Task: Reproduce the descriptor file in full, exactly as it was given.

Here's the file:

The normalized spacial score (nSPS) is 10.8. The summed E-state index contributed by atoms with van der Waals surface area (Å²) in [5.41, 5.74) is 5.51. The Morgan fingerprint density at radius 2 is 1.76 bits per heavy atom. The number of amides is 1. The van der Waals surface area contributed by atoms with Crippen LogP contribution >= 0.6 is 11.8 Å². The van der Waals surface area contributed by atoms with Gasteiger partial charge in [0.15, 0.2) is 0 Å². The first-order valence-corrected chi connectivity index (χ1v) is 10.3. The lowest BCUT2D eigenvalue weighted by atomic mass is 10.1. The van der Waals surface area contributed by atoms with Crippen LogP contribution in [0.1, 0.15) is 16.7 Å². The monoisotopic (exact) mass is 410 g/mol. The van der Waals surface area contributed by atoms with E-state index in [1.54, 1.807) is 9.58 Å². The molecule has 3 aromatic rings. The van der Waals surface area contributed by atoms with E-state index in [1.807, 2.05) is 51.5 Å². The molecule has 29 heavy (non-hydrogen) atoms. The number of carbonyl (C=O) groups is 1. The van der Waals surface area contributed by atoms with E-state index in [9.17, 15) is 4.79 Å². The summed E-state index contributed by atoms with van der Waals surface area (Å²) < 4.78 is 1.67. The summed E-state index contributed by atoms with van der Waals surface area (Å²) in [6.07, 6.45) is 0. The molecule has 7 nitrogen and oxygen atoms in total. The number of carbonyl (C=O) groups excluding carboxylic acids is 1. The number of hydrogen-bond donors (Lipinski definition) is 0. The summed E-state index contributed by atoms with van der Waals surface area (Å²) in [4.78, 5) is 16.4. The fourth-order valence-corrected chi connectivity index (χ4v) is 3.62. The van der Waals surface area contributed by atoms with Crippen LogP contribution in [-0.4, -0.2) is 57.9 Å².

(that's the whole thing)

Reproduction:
The normalized spacial score (nSPS) is 10.8. The summed E-state index contributed by atoms with van der Waals surface area (Å²) in [5.41, 5.74) is 5.51. The Morgan fingerprint density at radius 2 is 1.76 bits per heavy atom. The number of amides is 1. The van der Waals surface area contributed by atoms with Crippen LogP contribution >= 0.6 is 11.8 Å². The van der Waals surface area contributed by atoms with Gasteiger partial charge in [0.15, 0.2) is 0 Å². The first-order valence-corrected chi connectivity index (χ1v) is 10.3. The lowest BCUT2D eigenvalue weighted by atomic mass is 10.1. The van der Waals surface area contributed by atoms with Crippen LogP contribution in [0.1, 0.15) is 16.7 Å². The monoisotopic (exact) mass is 410 g/mol. The van der Waals surface area contributed by atoms with E-state index in [1.54, 1.807) is 9.58 Å². The molecule has 3 aromatic rings. The van der Waals surface area contributed by atoms with E-state index in [1.807, 2.05) is 51.5 Å². The molecule has 29 heavy (non-hydrogen) atoms. The number of carbonyl (C=O) groups is 1. The van der Waals surface area contributed by atoms with E-state index in [9.17, 15) is 4.79 Å². The summed E-state index contributed by atoms with van der Waals surface area (Å²) < 4.78 is 1.67. The summed E-state index contributed by atoms with van der Waals surface area (Å²) in [6.07, 6.45) is 0. The molecule has 7 nitrogen and oxygen atoms in total. The number of carbonyl (C=O) groups excluding carboxylic acids is 1. The number of hydrogen-bond donors (Lipinski definition) is 0. The summed E-state index contributed by atoms with van der Waals surface area (Å²) in [4.78, 5) is 16.4. The fourth-order valence-corrected chi connectivity index (χ4v) is 3.62. The van der Waals surface area contributed by atoms with Crippen LogP contribution in [-0.4, -0.2) is 57.9 Å².